Samoa feels remote beyond imagination. We visited in February with 100 per cent humidity - avoid this time if possible, it is enervating for Europeans. Tropical vegetation and... read more
The National Marine Sanctuary of American Samoa (formerly known as Fagatele...
The National Marine Sanctuary of American Samoa (formerly known as Fagatele Bay National Marine Sanctuary), is the largest and most remote of all the national marine sanctuaries. The waters of the sanctuary support some of the greatest diversity of marine life in the national marine sanctuary system, including a wide variety of coral and other invertebrates, fishes, turtles, marine mammals and marine plants. The sanctuary also protects extensive coral reefs, deep water reefs, hydrothermal vent communities, rare marine archaeological resources and encompasses important fishing grounds. Visitors to the sanctuary and locals alike can enjoy recreational activities such as diving, snorkeling, boating, and fishing in sanctuary waters.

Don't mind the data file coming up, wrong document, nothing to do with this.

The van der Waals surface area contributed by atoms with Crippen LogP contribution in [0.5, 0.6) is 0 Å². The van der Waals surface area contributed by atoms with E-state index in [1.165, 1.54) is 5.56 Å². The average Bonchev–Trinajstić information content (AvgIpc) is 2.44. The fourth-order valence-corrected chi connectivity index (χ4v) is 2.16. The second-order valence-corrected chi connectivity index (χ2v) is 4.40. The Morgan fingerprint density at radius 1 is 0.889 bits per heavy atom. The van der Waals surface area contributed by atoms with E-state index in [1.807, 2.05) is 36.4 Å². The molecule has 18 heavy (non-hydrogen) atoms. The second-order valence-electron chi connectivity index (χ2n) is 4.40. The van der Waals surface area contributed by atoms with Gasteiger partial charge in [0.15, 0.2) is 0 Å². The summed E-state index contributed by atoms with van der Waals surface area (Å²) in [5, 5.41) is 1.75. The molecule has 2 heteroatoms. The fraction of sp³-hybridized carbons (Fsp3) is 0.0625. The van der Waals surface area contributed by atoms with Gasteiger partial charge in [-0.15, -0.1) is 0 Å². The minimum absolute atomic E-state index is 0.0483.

In 2012, NOAA expanded the sanctuary beyond the original 0.25 Square miles of coral reefs within Fagatele Bay, and now the six areas making up the sanctuary cover over 13,500 square miles of nearshore coral reef and offshore open ocean waters. These additional areas include Fagalua/Fogama'a Bay (the next bay east of Fagatele) on Tutuila Island, as well as areas at Aunu'u, Ta'u and Swains islands, and a marine protected area at Rose Atoll (which is known as Muliava by the Manu'a residents) including the nearby Vailulu'u Seamount.